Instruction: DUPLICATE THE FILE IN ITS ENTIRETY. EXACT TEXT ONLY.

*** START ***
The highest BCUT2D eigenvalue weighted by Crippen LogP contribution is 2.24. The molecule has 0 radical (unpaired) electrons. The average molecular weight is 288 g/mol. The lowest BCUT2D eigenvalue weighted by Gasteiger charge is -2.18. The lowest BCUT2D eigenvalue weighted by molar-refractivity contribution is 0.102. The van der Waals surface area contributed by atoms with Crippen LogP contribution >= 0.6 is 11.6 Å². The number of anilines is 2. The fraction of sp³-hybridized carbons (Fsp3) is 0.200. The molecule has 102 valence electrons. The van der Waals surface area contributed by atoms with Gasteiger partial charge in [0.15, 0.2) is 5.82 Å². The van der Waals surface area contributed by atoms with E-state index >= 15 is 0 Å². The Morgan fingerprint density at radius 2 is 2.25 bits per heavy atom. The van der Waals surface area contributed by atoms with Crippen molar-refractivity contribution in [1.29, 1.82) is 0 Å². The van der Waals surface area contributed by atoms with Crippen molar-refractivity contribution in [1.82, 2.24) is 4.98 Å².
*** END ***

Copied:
The highest BCUT2D eigenvalue weighted by Crippen LogP contribution is 2.24. The molecule has 0 radical (unpaired) electrons. The average molecular weight is 288 g/mol. The lowest BCUT2D eigenvalue weighted by Gasteiger charge is -2.18. The lowest BCUT2D eigenvalue weighted by molar-refractivity contribution is 0.102. The van der Waals surface area contributed by atoms with Crippen LogP contribution >= 0.6 is 11.6 Å². The number of anilines is 2. The fraction of sp³-hybridized carbons (Fsp3) is 0.200. The molecule has 102 valence electrons. The van der Waals surface area contributed by atoms with Gasteiger partial charge in [0.15, 0.2) is 5.82 Å². The van der Waals surface area contributed by atoms with E-state index >= 15 is 0 Å². The Morgan fingerprint density at radius 2 is 2.25 bits per heavy atom. The van der Waals surface area contributed by atoms with Crippen molar-refractivity contribution in [1.29, 1.82) is 0 Å². The van der Waals surface area contributed by atoms with Crippen molar-refractivity contribution in [1.82, 2.24) is 4.98 Å².